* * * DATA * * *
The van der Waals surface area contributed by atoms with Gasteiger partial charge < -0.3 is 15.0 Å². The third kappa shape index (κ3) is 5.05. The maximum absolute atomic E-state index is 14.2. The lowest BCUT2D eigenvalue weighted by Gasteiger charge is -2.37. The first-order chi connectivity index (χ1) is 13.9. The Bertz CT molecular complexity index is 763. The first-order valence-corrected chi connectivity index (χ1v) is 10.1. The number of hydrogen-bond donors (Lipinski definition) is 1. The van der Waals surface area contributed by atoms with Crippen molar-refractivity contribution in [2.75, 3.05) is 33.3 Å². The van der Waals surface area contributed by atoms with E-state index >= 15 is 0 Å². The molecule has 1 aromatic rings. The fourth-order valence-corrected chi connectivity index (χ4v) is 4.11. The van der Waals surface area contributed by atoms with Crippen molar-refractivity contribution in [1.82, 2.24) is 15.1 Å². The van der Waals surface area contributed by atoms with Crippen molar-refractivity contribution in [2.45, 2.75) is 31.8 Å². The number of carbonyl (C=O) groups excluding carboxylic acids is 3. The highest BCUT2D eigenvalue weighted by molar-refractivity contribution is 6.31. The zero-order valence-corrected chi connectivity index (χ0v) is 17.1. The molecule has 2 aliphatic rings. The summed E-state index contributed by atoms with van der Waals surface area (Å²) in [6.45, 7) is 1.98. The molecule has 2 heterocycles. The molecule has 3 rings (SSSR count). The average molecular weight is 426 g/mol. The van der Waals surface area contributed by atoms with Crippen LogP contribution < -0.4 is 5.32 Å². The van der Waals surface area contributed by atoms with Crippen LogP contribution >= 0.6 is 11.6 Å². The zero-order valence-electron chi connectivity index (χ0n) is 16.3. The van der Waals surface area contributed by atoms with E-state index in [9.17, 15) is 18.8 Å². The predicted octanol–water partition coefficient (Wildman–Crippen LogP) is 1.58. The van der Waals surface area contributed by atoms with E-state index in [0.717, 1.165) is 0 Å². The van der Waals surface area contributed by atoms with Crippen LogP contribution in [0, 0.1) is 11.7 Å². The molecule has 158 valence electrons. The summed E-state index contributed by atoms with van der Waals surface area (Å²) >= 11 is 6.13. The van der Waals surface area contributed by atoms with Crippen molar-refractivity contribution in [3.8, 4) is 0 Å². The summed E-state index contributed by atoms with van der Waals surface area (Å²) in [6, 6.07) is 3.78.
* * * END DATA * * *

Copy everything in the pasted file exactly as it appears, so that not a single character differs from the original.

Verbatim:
The van der Waals surface area contributed by atoms with Gasteiger partial charge < -0.3 is 15.0 Å². The third kappa shape index (κ3) is 5.05. The maximum absolute atomic E-state index is 14.2. The lowest BCUT2D eigenvalue weighted by Gasteiger charge is -2.37. The first-order chi connectivity index (χ1) is 13.9. The Bertz CT molecular complexity index is 763. The first-order valence-corrected chi connectivity index (χ1v) is 10.1. The number of hydrogen-bond donors (Lipinski definition) is 1. The van der Waals surface area contributed by atoms with Crippen molar-refractivity contribution in [2.75, 3.05) is 33.3 Å². The van der Waals surface area contributed by atoms with E-state index >= 15 is 0 Å². The molecule has 1 aromatic rings. The fourth-order valence-corrected chi connectivity index (χ4v) is 4.11. The van der Waals surface area contributed by atoms with Crippen molar-refractivity contribution in [1.82, 2.24) is 15.1 Å². The van der Waals surface area contributed by atoms with Crippen molar-refractivity contribution in [2.45, 2.75) is 31.8 Å². The number of carbonyl (C=O) groups excluding carboxylic acids is 3. The highest BCUT2D eigenvalue weighted by molar-refractivity contribution is 6.31. The zero-order valence-corrected chi connectivity index (χ0v) is 17.1. The molecule has 2 aliphatic rings. The summed E-state index contributed by atoms with van der Waals surface area (Å²) in [6.45, 7) is 1.98. The molecule has 2 heterocycles. The molecule has 3 rings (SSSR count). The average molecular weight is 426 g/mol. The van der Waals surface area contributed by atoms with Crippen LogP contribution < -0.4 is 5.32 Å². The van der Waals surface area contributed by atoms with Crippen LogP contribution >= 0.6 is 11.6 Å². The zero-order valence-electron chi connectivity index (χ0n) is 16.3. The van der Waals surface area contributed by atoms with E-state index in [9.17, 15) is 18.8 Å². The predicted octanol–water partition coefficient (Wildman–Crippen LogP) is 1.58. The van der Waals surface area contributed by atoms with E-state index in [0.717, 1.165) is 0 Å². The van der Waals surface area contributed by atoms with Crippen LogP contribution in [0, 0.1) is 11.7 Å². The molecule has 158 valence electrons. The summed E-state index contributed by atoms with van der Waals surface area (Å²) >= 11 is 6.13. The van der Waals surface area contributed by atoms with Crippen molar-refractivity contribution in [3.8, 4) is 0 Å². The summed E-state index contributed by atoms with van der Waals surface area (Å²) in [6, 6.07) is 3.78.